Date: April 10, 2019 (Wednesday)
Time: 5:00pm – 6:00pm (Reception at 4:30pm)
Venue: Lecture Theatre A, Chow Yei Ching Building, The University of Hong Kong
Speaker: Professor Artur Ekert
Centre for Quantum Technologies
Lee Kong Chian Centennial Professor
National University of Singapore, and
Professor (FRS), Mathematical Centre
University of Oxford
Among those who make a living from the science of secrecy, worry and paranoia are just signs of professionalism. Can we protect our secrets against those who wield superior technological powers? Can we trust those who provide us with tools for protection? Can we even trust ourselves, our own freedom of choice? Recent developments in quantum cryptography show that some of these questions can be addressed and discussed in precise and operational terms, suggesting that privacy is indeed possible under surprisingly weak assumptions.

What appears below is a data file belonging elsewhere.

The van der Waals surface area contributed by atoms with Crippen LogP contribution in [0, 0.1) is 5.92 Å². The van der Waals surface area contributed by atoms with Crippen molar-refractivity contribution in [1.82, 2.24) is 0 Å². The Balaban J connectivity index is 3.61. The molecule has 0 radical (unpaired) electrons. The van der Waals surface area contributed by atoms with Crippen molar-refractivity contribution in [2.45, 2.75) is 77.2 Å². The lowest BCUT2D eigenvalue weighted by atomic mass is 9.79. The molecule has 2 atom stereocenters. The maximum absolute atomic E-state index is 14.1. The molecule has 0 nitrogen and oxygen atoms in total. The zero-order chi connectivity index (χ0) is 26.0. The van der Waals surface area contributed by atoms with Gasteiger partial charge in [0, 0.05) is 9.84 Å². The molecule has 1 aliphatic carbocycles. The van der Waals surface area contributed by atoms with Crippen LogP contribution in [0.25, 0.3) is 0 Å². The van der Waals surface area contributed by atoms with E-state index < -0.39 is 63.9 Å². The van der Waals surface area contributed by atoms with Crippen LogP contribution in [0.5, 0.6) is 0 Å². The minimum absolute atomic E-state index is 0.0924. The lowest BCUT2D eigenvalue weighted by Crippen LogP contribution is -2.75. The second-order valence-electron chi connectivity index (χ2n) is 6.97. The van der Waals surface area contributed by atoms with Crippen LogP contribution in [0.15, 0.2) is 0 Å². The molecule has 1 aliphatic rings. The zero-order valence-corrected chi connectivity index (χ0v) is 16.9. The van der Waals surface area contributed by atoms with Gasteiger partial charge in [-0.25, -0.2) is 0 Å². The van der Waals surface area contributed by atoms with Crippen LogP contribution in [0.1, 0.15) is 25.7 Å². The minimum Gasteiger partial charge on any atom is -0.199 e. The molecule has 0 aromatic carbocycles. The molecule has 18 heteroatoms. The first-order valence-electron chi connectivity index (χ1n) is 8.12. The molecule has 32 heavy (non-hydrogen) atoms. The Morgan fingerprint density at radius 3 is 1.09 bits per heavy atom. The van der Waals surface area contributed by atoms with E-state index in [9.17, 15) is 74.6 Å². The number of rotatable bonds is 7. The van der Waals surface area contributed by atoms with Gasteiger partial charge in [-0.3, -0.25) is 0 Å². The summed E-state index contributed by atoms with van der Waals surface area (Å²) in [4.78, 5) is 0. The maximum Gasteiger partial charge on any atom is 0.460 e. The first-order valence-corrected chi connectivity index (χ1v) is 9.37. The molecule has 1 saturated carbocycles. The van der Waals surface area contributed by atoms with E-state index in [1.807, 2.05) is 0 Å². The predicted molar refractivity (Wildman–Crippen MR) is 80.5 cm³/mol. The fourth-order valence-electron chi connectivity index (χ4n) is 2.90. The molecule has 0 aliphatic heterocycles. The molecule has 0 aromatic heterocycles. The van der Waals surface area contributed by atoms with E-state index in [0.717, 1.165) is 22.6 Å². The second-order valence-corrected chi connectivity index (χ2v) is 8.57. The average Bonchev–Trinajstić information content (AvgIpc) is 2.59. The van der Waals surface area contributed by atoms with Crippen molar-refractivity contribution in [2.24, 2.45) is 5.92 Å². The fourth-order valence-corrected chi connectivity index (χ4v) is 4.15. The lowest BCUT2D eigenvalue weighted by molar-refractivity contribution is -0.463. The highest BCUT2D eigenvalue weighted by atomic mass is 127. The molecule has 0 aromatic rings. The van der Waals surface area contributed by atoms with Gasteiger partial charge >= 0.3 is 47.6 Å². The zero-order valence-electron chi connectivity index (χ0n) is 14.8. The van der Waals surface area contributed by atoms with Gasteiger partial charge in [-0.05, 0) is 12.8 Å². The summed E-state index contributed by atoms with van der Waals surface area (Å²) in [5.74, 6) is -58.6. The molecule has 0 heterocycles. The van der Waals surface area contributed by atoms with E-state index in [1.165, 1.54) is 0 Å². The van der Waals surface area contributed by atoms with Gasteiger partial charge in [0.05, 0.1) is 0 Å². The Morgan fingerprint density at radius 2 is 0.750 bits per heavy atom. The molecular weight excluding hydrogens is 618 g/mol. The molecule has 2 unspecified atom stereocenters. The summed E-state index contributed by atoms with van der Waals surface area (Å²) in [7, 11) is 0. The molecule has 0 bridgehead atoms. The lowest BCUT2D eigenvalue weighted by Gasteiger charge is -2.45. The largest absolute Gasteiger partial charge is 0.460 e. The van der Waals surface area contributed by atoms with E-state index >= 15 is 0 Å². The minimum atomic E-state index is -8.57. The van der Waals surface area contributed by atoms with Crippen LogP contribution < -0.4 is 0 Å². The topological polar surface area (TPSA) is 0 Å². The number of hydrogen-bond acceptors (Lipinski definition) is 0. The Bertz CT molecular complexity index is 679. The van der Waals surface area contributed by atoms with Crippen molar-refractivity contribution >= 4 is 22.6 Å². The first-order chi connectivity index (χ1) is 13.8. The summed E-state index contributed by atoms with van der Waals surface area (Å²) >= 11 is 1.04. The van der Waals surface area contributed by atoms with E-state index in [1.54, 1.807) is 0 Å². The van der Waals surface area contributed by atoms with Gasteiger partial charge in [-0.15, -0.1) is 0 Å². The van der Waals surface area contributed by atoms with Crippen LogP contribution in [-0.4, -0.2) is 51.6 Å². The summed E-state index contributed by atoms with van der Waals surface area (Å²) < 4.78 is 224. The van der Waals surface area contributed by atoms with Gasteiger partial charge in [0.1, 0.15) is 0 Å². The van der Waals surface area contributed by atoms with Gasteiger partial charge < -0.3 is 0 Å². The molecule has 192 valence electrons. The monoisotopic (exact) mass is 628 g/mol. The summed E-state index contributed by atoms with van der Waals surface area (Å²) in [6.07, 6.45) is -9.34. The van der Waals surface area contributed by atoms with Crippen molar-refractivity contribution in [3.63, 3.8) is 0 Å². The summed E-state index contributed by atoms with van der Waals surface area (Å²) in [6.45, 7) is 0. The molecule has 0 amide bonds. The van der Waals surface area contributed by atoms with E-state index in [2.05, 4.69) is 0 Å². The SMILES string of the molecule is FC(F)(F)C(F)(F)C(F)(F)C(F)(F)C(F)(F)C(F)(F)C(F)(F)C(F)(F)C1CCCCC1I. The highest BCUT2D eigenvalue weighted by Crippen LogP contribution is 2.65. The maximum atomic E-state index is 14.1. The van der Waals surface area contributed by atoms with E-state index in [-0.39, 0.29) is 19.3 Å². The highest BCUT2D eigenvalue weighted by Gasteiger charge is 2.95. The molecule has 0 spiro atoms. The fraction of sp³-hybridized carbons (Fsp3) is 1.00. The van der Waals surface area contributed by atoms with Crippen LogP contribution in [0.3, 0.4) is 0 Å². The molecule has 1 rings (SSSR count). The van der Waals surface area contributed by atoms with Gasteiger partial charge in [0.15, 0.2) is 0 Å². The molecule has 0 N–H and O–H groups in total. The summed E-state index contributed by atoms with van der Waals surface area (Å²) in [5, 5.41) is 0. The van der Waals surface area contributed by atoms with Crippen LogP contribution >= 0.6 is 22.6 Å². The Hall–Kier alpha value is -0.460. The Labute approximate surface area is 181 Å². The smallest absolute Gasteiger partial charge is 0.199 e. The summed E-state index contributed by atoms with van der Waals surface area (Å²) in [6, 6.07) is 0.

Professor Artur Ekert is Director of the Centre for Quantum Technologies and Lee Kong Chian Centennial Professor at the National University of Singapore. He is also Professor of Quantum Physics at the Mathematical Institute, University of Oxford, UK. He is one of the co-inventors of quantum cryptography, and his current research extends over most aspects of information processing in quantum-mechanical systems. He has worked with and advised several companies and government agencies. He is a recipient of several awards, including the 1995 Maxwell Medal and Prize by the Institute of Physics and the 2007 Royal Society Hughes Medal. In 2016 he was elected a Fellow of the Royal Society. In his non-academic life, he is an avid scuba diver and pilot.
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